A kayaker maneuvers through the runout on Whetstone Falls. Credit: Courtesy of Ron Chase


The Penobscot River Trails in Grindstone consist of 25 kilometers of exceptional mountain bike and cross-country ski trails that parallel the East Branch of the Penobscot River. The superb multipurpose recreational complex offers hiking, biking, cross-country skiing, snowshoeing and paddling. There is a visitor center and two arguably palatial warming huts. A well-designed hand-carry canoe-kayak boat landing is located on the river.

Last winter when my wife, Nancy, and I were skiing and snowshoeing the Penobscot River Trails with our retired friends, Diane and John Stokinger, we resolved to return in the summer for a surf and turf adventure. Our plan was to paddle the river one day and bike the trails the next.

Recently, the four of us met at the Hay Brook Canoe-Kayak Facility at the southern end of the trail network to begin the surf portion of our escapade. Leaving a shuttle vehicle in the parking area, we transported four solo kayaks and gear north on Route 11 for about 15 miles to Stacyville. From there we traveled west on the dirt Swift Brook Road for about 10 miles to Whetstone Falls on the East Branch where there is a small parking area on the left and a path to the lower end of the falls. Crossing the bridge over Whetstone Falls leads to the southeastern entrance of Katahdin Woods and Waters National Monument.

On this day, we were particularly fortunate because the river was flowing at 1,450 cubic feet per second, more than twice the mean volume. Whetstone Falls is rated Class III in difficulty; however, we launched at the foot of the rapid that consisted of perhaps 100 yards of easy Class I maneuvering. Everyone in our group had a trouble-free descent.

Shortly after, we met a couple tubing the river. They too were traveling to Hay Brook. Given their lack of paddles for propulsion, we commented it seemed likely they would have a long day. The unflappable inflatable voyageurs remarked that if problems developed they’d leave the river and walk the trails.

Kayaking conditions were exceptional. We enjoyed clear sunny skies, warm temperatures and a light refreshing headwind. The high water propelled us along in what was primarily quick water with occasional ripples. While paddling, glimpses of the Penobscot River Trails were common.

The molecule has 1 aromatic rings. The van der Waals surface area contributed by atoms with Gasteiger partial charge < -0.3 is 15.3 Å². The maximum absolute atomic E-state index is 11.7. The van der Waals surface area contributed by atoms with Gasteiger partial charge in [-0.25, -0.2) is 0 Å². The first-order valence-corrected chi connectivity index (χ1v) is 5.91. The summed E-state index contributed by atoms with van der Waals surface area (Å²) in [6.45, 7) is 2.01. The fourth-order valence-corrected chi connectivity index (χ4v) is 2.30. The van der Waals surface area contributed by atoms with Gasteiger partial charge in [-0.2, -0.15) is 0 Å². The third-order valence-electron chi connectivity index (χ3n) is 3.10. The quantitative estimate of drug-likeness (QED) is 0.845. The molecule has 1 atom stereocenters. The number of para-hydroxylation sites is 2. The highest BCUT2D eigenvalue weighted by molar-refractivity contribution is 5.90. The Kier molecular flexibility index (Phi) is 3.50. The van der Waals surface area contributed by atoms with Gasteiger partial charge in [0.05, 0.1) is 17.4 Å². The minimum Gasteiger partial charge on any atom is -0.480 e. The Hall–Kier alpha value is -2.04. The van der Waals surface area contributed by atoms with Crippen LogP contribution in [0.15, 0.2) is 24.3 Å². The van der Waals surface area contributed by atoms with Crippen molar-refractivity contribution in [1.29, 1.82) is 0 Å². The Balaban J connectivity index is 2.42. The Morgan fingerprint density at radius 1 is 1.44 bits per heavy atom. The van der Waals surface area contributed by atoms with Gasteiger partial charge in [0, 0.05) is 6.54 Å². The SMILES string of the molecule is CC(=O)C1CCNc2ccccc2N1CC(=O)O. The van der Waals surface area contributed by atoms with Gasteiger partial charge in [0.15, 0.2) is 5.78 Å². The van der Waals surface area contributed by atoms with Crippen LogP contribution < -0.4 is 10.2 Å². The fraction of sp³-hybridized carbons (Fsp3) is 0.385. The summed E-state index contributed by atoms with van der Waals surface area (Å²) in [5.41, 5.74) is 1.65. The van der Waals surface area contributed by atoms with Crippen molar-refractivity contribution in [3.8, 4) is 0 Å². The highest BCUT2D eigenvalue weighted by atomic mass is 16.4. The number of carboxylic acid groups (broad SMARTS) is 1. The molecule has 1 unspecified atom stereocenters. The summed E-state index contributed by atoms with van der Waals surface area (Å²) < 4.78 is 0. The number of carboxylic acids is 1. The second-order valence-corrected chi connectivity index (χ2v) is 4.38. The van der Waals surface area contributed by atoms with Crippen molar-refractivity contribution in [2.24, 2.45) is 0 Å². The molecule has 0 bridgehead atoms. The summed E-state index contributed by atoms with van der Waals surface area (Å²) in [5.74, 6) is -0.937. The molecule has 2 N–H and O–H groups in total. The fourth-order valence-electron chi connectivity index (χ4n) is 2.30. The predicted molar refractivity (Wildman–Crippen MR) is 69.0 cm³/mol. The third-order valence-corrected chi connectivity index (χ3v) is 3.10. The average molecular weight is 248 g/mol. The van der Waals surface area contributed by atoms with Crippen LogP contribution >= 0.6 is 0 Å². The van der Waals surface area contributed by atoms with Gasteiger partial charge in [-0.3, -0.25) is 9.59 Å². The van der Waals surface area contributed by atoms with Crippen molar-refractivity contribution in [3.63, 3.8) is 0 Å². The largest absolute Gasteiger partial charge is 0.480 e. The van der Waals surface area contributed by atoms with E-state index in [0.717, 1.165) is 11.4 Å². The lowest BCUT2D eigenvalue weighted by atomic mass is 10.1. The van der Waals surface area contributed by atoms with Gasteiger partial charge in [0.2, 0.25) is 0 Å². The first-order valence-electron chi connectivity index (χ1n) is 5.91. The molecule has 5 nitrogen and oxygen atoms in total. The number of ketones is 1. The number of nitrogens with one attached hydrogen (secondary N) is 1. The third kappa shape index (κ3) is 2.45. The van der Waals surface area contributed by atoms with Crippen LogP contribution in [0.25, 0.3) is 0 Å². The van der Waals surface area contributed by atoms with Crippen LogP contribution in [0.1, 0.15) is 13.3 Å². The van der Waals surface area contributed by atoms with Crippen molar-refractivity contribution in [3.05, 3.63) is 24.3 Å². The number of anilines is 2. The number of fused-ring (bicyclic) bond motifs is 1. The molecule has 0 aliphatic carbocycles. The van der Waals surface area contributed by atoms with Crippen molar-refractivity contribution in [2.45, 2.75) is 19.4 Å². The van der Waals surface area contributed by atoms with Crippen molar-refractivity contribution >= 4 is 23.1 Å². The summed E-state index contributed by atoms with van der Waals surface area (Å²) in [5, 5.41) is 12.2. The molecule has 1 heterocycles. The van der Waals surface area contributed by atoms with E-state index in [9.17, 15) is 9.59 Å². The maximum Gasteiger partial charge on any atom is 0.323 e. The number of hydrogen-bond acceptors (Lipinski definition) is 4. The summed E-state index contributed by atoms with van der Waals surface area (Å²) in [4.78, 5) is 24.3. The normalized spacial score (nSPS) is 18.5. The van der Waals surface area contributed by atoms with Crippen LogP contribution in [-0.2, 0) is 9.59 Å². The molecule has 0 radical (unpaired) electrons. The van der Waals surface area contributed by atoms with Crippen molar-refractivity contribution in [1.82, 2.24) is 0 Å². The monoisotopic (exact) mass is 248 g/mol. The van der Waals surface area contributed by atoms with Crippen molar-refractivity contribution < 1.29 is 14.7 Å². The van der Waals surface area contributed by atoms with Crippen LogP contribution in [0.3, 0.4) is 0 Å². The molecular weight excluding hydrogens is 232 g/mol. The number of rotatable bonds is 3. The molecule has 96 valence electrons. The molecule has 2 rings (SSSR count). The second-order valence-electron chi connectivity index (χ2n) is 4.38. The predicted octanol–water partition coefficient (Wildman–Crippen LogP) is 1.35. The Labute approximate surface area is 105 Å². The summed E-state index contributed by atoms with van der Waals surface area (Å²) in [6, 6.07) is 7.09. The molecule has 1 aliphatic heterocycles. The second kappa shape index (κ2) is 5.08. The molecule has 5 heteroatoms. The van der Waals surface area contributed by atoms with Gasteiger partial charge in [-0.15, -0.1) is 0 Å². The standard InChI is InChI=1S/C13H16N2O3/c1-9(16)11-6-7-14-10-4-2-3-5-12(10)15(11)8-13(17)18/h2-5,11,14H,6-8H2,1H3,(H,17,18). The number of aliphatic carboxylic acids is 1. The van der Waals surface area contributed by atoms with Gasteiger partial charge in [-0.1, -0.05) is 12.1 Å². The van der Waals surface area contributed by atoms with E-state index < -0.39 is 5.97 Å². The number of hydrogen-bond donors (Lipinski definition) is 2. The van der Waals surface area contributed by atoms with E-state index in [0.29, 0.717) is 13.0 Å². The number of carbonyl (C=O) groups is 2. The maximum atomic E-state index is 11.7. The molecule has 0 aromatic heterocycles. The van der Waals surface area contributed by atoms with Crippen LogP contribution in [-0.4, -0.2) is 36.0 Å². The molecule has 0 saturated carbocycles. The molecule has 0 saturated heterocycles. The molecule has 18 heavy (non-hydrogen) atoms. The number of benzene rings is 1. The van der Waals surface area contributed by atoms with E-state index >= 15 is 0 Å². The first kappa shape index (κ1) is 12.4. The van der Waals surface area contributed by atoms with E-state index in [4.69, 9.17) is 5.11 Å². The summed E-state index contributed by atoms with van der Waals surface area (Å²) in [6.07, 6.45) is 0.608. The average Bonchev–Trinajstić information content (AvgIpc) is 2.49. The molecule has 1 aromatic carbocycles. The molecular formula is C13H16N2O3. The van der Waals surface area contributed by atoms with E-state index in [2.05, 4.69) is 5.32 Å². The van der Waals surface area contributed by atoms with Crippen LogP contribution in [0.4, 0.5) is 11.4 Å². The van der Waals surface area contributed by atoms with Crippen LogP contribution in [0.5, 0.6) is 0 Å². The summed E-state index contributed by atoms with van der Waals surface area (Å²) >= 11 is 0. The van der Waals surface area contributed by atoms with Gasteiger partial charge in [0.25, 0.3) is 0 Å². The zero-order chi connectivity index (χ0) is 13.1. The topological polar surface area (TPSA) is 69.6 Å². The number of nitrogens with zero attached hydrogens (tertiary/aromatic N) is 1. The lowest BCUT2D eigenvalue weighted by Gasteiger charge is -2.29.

After proceeding for several miles, we located a gravel beach on an island where we stopped for a lunch break. Continuing downriver, a large group of exuberant cyclists were seen riding south on the trails. Shortly after, Hay Brook entered on the left. Around the bend, we disembarked at the very convenient Hay Brook Boat Landing, completing an 8.25 mile cruise.

We arrived at the large Penobscot River Trails parking lot early the next morning for the turf segment of our outing. Hot, humid weather was forecasted for later in the day, so our goal was to complete a ride before the temperatures rose to an uncomfortable level. After signing in at the Visitor Center, we rode north on the Tote Road for about 2 miles to Riverside Trail junction.

From the junction, the trails are one-way traveling north on Riverside and returning south on Tote Road. Our group separated to pursue varying riding agendas. The Riverside Trail is a stimulating hilly, twisting path with numerous bridges and frequent views of the river while the inland Tote Road is a wider, more level surface. Four Link Trails connect Riverside with Tote Road to facilitate shorter rides.

A cyclist crosses a bridge on the Riverside Trail. (Credit: Courtesy of Ron Chase)

I rode Riverside Trail to Trails End. Just beyond, I passed the Long Meadow Warming Hut to a junction with Long Meadow Hill Trail, an optional spur that turns left. After a steady climb up Meadow Hill for about a kilometer, I enjoyed an exhilarating descent to Tote Road. The remainder of my ride on Tote Road was generally downhill. Based on the signage that trip approximates 17 miles.

Our two-day excursion paddling and biking the Penobscot River Trails was a delight. The trails are simply remarkable. We’ll return to ski again next winter.

Read about several more exciting whitewater river and stream trips in my book, “Maine Al Fresco: The Fifty Finest Outdoor Adventures in Maine.” Five bike trails are also featured along with three unique offshore island bike rides.

Avatar photo

Ron Chase, Outdoors Contributor

Ron Chase resides in Topsham. His latest book, “Maine Al Fresco: The Fifty Finest Outdoor Adventures in Maine” is now available at northcountrypress.com/maine-al-fresco.html. His previous books are...